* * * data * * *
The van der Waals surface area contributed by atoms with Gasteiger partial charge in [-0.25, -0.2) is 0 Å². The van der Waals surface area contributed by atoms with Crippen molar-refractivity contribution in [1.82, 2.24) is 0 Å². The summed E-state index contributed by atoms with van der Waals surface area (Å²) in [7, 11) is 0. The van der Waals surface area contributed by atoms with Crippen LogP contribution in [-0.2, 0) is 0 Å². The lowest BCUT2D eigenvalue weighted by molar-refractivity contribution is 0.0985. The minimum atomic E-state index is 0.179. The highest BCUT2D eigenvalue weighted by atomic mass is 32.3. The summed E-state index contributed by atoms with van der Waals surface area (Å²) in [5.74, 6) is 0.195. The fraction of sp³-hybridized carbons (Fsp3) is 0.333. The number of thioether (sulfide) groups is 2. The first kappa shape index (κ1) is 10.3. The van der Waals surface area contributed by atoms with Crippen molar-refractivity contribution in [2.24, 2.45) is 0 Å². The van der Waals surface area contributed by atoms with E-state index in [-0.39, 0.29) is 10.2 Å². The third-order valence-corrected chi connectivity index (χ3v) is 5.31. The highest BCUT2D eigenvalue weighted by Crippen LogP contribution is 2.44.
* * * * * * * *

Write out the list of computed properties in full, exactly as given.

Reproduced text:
The van der Waals surface area contributed by atoms with Gasteiger partial charge in [-0.25, -0.2) is 0 Å². The van der Waals surface area contributed by atoms with Crippen molar-refractivity contribution in [1.82, 2.24) is 0 Å². The summed E-state index contributed by atoms with van der Waals surface area (Å²) in [7, 11) is 0. The van der Waals surface area contributed by atoms with Crippen LogP contribution in [-0.2, 0) is 0 Å². The lowest BCUT2D eigenvalue weighted by molar-refractivity contribution is 0.0985. The minimum atomic E-state index is 0.179. The highest BCUT2D eigenvalue weighted by atomic mass is 32.3. The summed E-state index contributed by atoms with van der Waals surface area (Å²) in [5.74, 6) is 0.195. The fraction of sp³-hybridized carbons (Fsp3) is 0.333. The number of thioether (sulfide) groups is 2. The first kappa shape index (κ1) is 10.3. The van der Waals surface area contributed by atoms with Crippen molar-refractivity contribution in [2.24, 2.45) is 0 Å². The van der Waals surface area contributed by atoms with E-state index in [-0.39, 0.29) is 10.2 Å². The third-order valence-corrected chi connectivity index (χ3v) is 5.31. The highest BCUT2D eigenvalue weighted by Crippen LogP contribution is 2.44.